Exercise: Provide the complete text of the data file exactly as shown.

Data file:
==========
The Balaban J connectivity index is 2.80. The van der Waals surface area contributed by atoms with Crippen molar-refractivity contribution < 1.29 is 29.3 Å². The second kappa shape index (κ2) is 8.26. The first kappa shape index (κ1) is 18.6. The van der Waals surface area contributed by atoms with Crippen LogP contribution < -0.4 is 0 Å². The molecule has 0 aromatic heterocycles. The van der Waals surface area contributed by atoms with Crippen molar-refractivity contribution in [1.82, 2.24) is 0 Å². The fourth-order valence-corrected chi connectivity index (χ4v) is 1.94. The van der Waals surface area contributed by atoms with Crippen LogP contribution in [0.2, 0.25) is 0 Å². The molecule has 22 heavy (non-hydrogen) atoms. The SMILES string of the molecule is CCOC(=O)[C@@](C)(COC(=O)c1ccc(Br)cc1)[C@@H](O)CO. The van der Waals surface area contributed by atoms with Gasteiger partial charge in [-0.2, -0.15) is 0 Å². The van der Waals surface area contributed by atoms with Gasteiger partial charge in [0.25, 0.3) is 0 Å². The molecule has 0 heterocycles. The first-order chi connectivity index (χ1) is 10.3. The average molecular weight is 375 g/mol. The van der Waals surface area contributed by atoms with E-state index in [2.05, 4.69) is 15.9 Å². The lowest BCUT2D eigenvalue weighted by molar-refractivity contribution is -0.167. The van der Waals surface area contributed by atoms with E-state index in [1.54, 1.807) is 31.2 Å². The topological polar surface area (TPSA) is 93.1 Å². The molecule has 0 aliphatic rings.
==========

The Balaban J connectivity index is 2.80. The van der Waals surface area contributed by atoms with Crippen molar-refractivity contribution < 1.29 is 29.3 Å². The second kappa shape index (κ2) is 8.26. The first kappa shape index (κ1) is 18.6. The van der Waals surface area contributed by atoms with Crippen LogP contribution < -0.4 is 0 Å². The molecule has 0 aromatic heterocycles. The van der Waals surface area contributed by atoms with Crippen molar-refractivity contribution in [1.82, 2.24) is 0 Å². The fourth-order valence-corrected chi connectivity index (χ4v) is 1.94. The van der Waals surface area contributed by atoms with Crippen LogP contribution in [0.2, 0.25) is 0 Å². The molecule has 22 heavy (non-hydrogen) atoms. The SMILES string of the molecule is CCOC(=O)[C@@](C)(COC(=O)c1ccc(Br)cc1)[C@@H](O)CO. The van der Waals surface area contributed by atoms with Gasteiger partial charge in [-0.2, -0.15) is 0 Å². The van der Waals surface area contributed by atoms with Gasteiger partial charge in [0.25, 0.3) is 0 Å². The molecule has 0 heterocycles. The first-order chi connectivity index (χ1) is 10.3. The average molecular weight is 375 g/mol. The van der Waals surface area contributed by atoms with E-state index in [2.05, 4.69) is 15.9 Å². The lowest BCUT2D eigenvalue weighted by molar-refractivity contribution is -0.167. The van der Waals surface area contributed by atoms with E-state index in [1.54, 1.807) is 31.2 Å². The topological polar surface area (TPSA) is 93.1 Å². The molecule has 0 aliphatic rings.